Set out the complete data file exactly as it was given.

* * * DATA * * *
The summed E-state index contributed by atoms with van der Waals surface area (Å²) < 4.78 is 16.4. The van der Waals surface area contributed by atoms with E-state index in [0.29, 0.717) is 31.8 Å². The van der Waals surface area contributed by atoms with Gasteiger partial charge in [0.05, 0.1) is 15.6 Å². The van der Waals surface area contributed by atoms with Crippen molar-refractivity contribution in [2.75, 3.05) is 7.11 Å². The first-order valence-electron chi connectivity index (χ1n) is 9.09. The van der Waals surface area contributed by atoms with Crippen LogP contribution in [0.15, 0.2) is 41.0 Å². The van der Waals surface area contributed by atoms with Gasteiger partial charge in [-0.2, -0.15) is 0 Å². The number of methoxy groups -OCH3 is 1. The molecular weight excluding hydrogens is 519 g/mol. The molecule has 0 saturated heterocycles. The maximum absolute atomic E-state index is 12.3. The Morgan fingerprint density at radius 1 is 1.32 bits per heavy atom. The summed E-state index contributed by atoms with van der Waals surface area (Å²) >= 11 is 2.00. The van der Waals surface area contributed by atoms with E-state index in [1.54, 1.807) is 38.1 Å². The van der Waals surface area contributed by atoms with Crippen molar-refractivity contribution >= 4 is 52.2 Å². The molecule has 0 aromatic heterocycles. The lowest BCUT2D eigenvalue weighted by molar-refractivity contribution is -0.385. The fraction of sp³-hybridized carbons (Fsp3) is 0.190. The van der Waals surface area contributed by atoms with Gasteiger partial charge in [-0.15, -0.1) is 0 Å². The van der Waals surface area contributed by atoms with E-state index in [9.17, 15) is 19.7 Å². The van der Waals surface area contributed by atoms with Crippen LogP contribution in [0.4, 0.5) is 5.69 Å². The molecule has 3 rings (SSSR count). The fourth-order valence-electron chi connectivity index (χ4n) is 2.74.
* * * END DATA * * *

The summed E-state index contributed by atoms with van der Waals surface area (Å²) < 4.78 is 16.4. The van der Waals surface area contributed by atoms with E-state index in [0.29, 0.717) is 31.8 Å². The van der Waals surface area contributed by atoms with Gasteiger partial charge in [0.05, 0.1) is 15.6 Å². The van der Waals surface area contributed by atoms with Crippen molar-refractivity contribution in [2.75, 3.05) is 7.11 Å². The first-order valence-electron chi connectivity index (χ1n) is 9.09. The van der Waals surface area contributed by atoms with Crippen LogP contribution in [0.15, 0.2) is 41.0 Å². The van der Waals surface area contributed by atoms with Gasteiger partial charge in [-0.2, -0.15) is 0 Å². The number of methoxy groups -OCH3 is 1. The molecular weight excluding hydrogens is 519 g/mol. The molecule has 0 saturated heterocycles. The maximum absolute atomic E-state index is 12.3. The Morgan fingerprint density at radius 1 is 1.32 bits per heavy atom. The summed E-state index contributed by atoms with van der Waals surface area (Å²) >= 11 is 2.00. The van der Waals surface area contributed by atoms with E-state index in [1.54, 1.807) is 38.1 Å². The van der Waals surface area contributed by atoms with Crippen molar-refractivity contribution >= 4 is 52.2 Å². The molecule has 0 aromatic heterocycles. The lowest BCUT2D eigenvalue weighted by molar-refractivity contribution is -0.385. The fraction of sp³-hybridized carbons (Fsp3) is 0.190. The van der Waals surface area contributed by atoms with Gasteiger partial charge in [-0.15, -0.1) is 0 Å². The van der Waals surface area contributed by atoms with E-state index in [9.17, 15) is 19.7 Å². The van der Waals surface area contributed by atoms with Crippen LogP contribution in [0.4, 0.5) is 5.69 Å². The molecule has 3 rings (SSSR count). The fourth-order valence-electron chi connectivity index (χ4n) is 2.74.